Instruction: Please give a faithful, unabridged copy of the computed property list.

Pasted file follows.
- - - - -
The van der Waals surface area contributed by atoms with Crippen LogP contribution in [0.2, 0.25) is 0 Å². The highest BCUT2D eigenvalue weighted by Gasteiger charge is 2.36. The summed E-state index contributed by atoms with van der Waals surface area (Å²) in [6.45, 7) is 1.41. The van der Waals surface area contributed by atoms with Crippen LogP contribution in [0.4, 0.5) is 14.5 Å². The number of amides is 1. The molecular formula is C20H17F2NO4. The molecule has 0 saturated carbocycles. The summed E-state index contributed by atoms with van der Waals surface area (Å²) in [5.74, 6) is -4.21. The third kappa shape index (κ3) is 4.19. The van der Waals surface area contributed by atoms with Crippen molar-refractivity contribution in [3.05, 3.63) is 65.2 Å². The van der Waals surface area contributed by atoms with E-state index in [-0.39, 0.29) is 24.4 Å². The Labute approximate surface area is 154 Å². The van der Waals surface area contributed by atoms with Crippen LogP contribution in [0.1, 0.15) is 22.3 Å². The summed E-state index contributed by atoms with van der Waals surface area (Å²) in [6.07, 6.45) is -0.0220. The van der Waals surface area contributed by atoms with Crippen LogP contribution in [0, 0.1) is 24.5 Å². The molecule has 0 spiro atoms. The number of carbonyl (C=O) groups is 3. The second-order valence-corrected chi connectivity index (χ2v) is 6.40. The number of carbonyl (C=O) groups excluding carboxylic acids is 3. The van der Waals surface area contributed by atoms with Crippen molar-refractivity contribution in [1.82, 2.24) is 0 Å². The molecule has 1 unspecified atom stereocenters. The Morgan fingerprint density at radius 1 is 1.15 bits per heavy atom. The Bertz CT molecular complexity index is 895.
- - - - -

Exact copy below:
The van der Waals surface area contributed by atoms with Crippen LogP contribution in [0.2, 0.25) is 0 Å². The highest BCUT2D eigenvalue weighted by Gasteiger charge is 2.36. The summed E-state index contributed by atoms with van der Waals surface area (Å²) in [6.45, 7) is 1.41. The van der Waals surface area contributed by atoms with Crippen LogP contribution in [0.4, 0.5) is 14.5 Å². The number of amides is 1. The molecular formula is C20H17F2NO4. The molecule has 0 saturated carbocycles. The summed E-state index contributed by atoms with van der Waals surface area (Å²) in [5.74, 6) is -4.21. The third kappa shape index (κ3) is 4.19. The van der Waals surface area contributed by atoms with Crippen molar-refractivity contribution in [3.05, 3.63) is 65.2 Å². The van der Waals surface area contributed by atoms with E-state index in [-0.39, 0.29) is 24.4 Å². The Labute approximate surface area is 154 Å². The van der Waals surface area contributed by atoms with Crippen LogP contribution in [0.1, 0.15) is 22.3 Å². The summed E-state index contributed by atoms with van der Waals surface area (Å²) in [6.07, 6.45) is -0.0220. The van der Waals surface area contributed by atoms with Crippen LogP contribution in [0, 0.1) is 24.5 Å². The molecule has 0 spiro atoms. The number of carbonyl (C=O) groups is 3. The second-order valence-corrected chi connectivity index (χ2v) is 6.40. The number of carbonyl (C=O) groups excluding carboxylic acids is 3. The van der Waals surface area contributed by atoms with Crippen molar-refractivity contribution in [1.82, 2.24) is 0 Å². The molecule has 1 unspecified atom stereocenters. The Morgan fingerprint density at radius 1 is 1.15 bits per heavy atom. The Bertz CT molecular complexity index is 895.